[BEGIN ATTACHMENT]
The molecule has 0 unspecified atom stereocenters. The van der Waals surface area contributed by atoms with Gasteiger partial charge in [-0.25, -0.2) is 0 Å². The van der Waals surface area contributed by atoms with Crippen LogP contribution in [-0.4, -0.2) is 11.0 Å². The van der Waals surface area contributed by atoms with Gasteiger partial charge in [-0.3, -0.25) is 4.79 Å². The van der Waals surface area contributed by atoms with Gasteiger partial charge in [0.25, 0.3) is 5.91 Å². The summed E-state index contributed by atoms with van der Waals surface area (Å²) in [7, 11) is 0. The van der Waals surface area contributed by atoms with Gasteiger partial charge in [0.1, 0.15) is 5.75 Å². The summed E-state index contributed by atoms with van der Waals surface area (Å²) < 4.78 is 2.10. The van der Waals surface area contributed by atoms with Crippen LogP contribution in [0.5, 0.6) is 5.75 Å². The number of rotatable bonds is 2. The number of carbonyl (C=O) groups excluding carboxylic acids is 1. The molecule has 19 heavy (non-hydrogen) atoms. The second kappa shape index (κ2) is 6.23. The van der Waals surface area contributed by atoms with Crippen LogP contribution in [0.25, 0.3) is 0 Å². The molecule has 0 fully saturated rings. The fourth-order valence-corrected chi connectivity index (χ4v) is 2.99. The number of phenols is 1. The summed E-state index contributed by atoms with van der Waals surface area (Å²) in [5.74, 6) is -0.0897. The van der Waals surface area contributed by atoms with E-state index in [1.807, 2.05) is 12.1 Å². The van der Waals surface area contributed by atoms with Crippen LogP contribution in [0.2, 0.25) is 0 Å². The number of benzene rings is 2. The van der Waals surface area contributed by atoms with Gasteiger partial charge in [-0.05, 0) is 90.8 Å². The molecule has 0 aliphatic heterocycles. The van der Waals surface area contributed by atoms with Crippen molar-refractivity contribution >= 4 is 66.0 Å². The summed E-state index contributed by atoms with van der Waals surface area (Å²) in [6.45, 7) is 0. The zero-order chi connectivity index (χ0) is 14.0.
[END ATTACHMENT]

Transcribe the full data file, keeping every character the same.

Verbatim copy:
The molecule has 0 unspecified atom stereocenters. The van der Waals surface area contributed by atoms with Gasteiger partial charge in [-0.25, -0.2) is 0 Å². The van der Waals surface area contributed by atoms with Crippen LogP contribution in [-0.4, -0.2) is 11.0 Å². The van der Waals surface area contributed by atoms with Gasteiger partial charge in [-0.3, -0.25) is 4.79 Å². The van der Waals surface area contributed by atoms with Gasteiger partial charge in [0.25, 0.3) is 5.91 Å². The summed E-state index contributed by atoms with van der Waals surface area (Å²) in [7, 11) is 0. The van der Waals surface area contributed by atoms with Gasteiger partial charge in [0.1, 0.15) is 5.75 Å². The summed E-state index contributed by atoms with van der Waals surface area (Å²) < 4.78 is 2.10. The van der Waals surface area contributed by atoms with Crippen LogP contribution in [0.5, 0.6) is 5.75 Å². The number of rotatable bonds is 2. The number of carbonyl (C=O) groups excluding carboxylic acids is 1. The molecule has 19 heavy (non-hydrogen) atoms. The second kappa shape index (κ2) is 6.23. The van der Waals surface area contributed by atoms with Crippen LogP contribution in [0.25, 0.3) is 0 Å². The molecule has 0 fully saturated rings. The fourth-order valence-corrected chi connectivity index (χ4v) is 2.99. The number of phenols is 1. The summed E-state index contributed by atoms with van der Waals surface area (Å²) in [5.74, 6) is -0.0897. The van der Waals surface area contributed by atoms with E-state index in [1.807, 2.05) is 12.1 Å². The van der Waals surface area contributed by atoms with Crippen LogP contribution in [0.2, 0.25) is 0 Å². The number of benzene rings is 2. The van der Waals surface area contributed by atoms with Gasteiger partial charge in [-0.05, 0) is 90.8 Å². The molecule has 0 aliphatic heterocycles. The van der Waals surface area contributed by atoms with Crippen molar-refractivity contribution >= 4 is 66.0 Å². The summed E-state index contributed by atoms with van der Waals surface area (Å²) in [6.45, 7) is 0. The zero-order chi connectivity index (χ0) is 14.0.